With the holidays and everything going on the last couple weeks of December I had a bit of a "rest" from touring on the 5 day week schedule. It was great to spend some time with family and enjoy the holidays and the handful of days that I did get out were great! To start it off Greg Hansen and I went out to a local zone in search of pow, in which we indeed did find, along with a little extra credit.
On the next tour the sun was out and we were able to enjoy some turns in the alpine.
Then came more pow....
And then my birthday rolled around and along with it a gnartic chill. Of course I had to put in a tour to ring in year 29. So Mike Bannister, Zach Novak, and I headed out and up into the clouds on a 5k ft vert tour to summit and ski a backyard peak in my favorite mountain range. The Gore, of course. A frigid day we had ok visibility from around treeline and below but encountered -25 degree white-out conditions not too far above the trees. And a great birthday tour it was!
And for my last tour of the year Gary and I headed out into the Ten Mile and enjoyed some excellent turns thanks to Vic.
What a great year 2014 was filled with mountains, snow, rivers, great friends and family, and to cap it off I got engaged to the woman I love! Looking forward to the year to come! Cheers to 2015!!!!
So its been a little over a month since I first started riding the OZ Snowboards signature Alpenglow CQ Splitboard design and so I feel like its time to write up a little review. With over 50k vertical feet and many miles already logged on the board I feel as if I can now provide a pretty strong review. Riding an early Colorado snowpack with conditions varying from blower bottomless pow to 45 degree steeps this board has performed fantastically. There is a reason why this splitboard was chosen by Backcountry Magazine as "Top 20" splits of 2014/2015!
So for this review I am not going to get super into depth of dimensions and sidecuts of tri-axial flexes in conjuction with the bi-lateral cut of the radial turn. Im going to keep it simple. How does the split tour and how does the split ride?
Tour Mode: So being that in the backcountry realm of skiing and riding you are spending close to 85% of your day going up-hill, the performance of a splitboard in "Tour Mode" is very important. How does the splitboard skin? How does the splitboard ski? How good of traction is the splitboard going to yield in conjunction with the camber? Is the splitboard going to be too flexible in ski mode? These are all good questions to ask yourself while testing/touring on a board. So now you ask, "how does the OZ holdup with these questions?" The answer is outstandingly! First off how does the OZ splitboard skin. I have had the chance to skin in a multitude of conditions on my OZ from breaking trail in boot deep pow to side-hilling on steep spring-like crust and with the Alpenglow CQ camber design I have been able to hold edges and maintain excellent traction throughout. The micro traditional camber between the bindings is exactly what I feel is needed when skinning in a variety of conditions providing more points of contact and more surface area than say a fully rockered or flat camber board. How does the OZ split ski? Well I can safely say that it has been the best skiing split that I have been on. The carbon fiber reinforcements in the board really keep the split with a stiffer flex without making the board too stiff in Ride Mode. Another reason for this is that they use full wood cores through tip and tail without finger joints which prevents any inconsistent flex patterns and weak points in the board. Also, with the fully wrapped edges of the ski's I feel like I tend to have better edge-control when skiing. Overall, I have been very satisfied with how the Alpenglow CQ performs in Tour Mode.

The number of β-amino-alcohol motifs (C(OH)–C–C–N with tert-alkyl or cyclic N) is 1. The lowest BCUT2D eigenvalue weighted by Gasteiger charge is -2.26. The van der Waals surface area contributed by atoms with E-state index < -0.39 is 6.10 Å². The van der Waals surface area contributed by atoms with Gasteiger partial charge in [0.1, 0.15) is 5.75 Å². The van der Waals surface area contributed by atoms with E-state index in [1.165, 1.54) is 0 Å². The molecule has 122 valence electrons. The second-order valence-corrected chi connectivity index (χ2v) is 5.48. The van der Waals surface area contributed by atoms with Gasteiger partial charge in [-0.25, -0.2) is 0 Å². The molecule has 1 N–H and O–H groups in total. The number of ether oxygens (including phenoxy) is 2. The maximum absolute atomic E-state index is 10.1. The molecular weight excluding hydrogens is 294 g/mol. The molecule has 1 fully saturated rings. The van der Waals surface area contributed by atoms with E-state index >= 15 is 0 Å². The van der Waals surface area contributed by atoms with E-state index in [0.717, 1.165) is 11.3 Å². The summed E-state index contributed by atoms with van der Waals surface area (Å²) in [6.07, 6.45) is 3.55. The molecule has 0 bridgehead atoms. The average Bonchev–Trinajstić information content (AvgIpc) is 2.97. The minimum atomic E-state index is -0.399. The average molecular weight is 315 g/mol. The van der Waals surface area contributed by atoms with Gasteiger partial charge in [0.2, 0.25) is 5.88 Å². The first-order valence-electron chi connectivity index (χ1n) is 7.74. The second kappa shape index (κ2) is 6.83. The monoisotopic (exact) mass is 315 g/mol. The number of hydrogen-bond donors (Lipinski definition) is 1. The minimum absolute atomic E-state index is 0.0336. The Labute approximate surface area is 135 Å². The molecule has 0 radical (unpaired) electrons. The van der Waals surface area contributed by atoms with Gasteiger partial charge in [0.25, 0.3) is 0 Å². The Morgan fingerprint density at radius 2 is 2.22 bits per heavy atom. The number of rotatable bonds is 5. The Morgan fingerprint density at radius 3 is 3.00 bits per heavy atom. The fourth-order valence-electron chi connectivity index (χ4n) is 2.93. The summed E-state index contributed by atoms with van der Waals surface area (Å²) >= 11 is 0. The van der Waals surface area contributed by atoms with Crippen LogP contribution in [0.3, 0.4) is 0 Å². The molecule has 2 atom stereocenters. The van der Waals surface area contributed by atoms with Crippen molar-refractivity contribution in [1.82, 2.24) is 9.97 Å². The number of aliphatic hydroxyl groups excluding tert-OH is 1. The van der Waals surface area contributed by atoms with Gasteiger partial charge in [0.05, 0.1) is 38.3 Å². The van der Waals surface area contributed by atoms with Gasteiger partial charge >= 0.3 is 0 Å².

Then next you have to ask yourself, "how does the splitboard ride?"
Ride Mode: And so as with Tour Mode the performance of a splitboard in Ride Mode is of upmost importance. How is the board going to ride in a variety of conditions? How does the camber and flex affect the ride? How well does the board hold an edge and how well does the board initiate and hold a turn? All of these are very valid questions to ask. First of all, how does the OZ hold up in a variety of conditions? Well, it does great in all the conditions I have had it in. Starting with powder, the camber and flex on the OZ help provide excellent float in soft and deep snow. The early rise rocker on the nose and tail of the splitboard help keep the board lofty and on top of the snow even deep snow and having traditional camber between the bindings. A directional shape with slightly setback inserts also help float in the deeps and helps provide for a more stable landing off cliffs, ect. Then as the snow conditions start to lend to more crust or hard pack the traditional camber between the bindings comes back into play giving you better edging and carving ability. Initiating and holding turns comes very easy with the OZ as again the traditional camber between the bindings really grabs ahold. The medium flex of the board provides a stable and chatter free ride while at the same time feeling a little playful. Its not completely "dead" as some stiffer boards tend to feel. Overall, the OZ Alpenglow CQ split design has in my mind has provided me with an excellent "Ride Mode" feel in a variety of Colorado conditions. If you wanted you can even get a little freestyle going on your OZ splitboard! Here is some more pics of shredding on the OZ Split.
Recap: So hopefully this little review helped highlight some points of this amazing splitboard. A few side-notes; One of the first things I noticed was how light the board felt. Feather-weight carbon fiber construction means less pounds. This in return leads to less fatigue and more time for pow! Another thing worth mentioning is how well the topsheet sheds snow. OZ uses a semi-textured topsheet and I think that it has been doing a great job of again shedding snow. On the flip-side the Dura-surf base has been holding up great to the early season Colorado conditions. All in all, the OZ Alpenglow CQ Splitboard design is the shiz. If you are in the market for a split, just getting into splitboarding, or a seasoned splitter looking for the new best thing then the OZ Alpenglow CQ Split is for YOU! Cheers and thanks for reading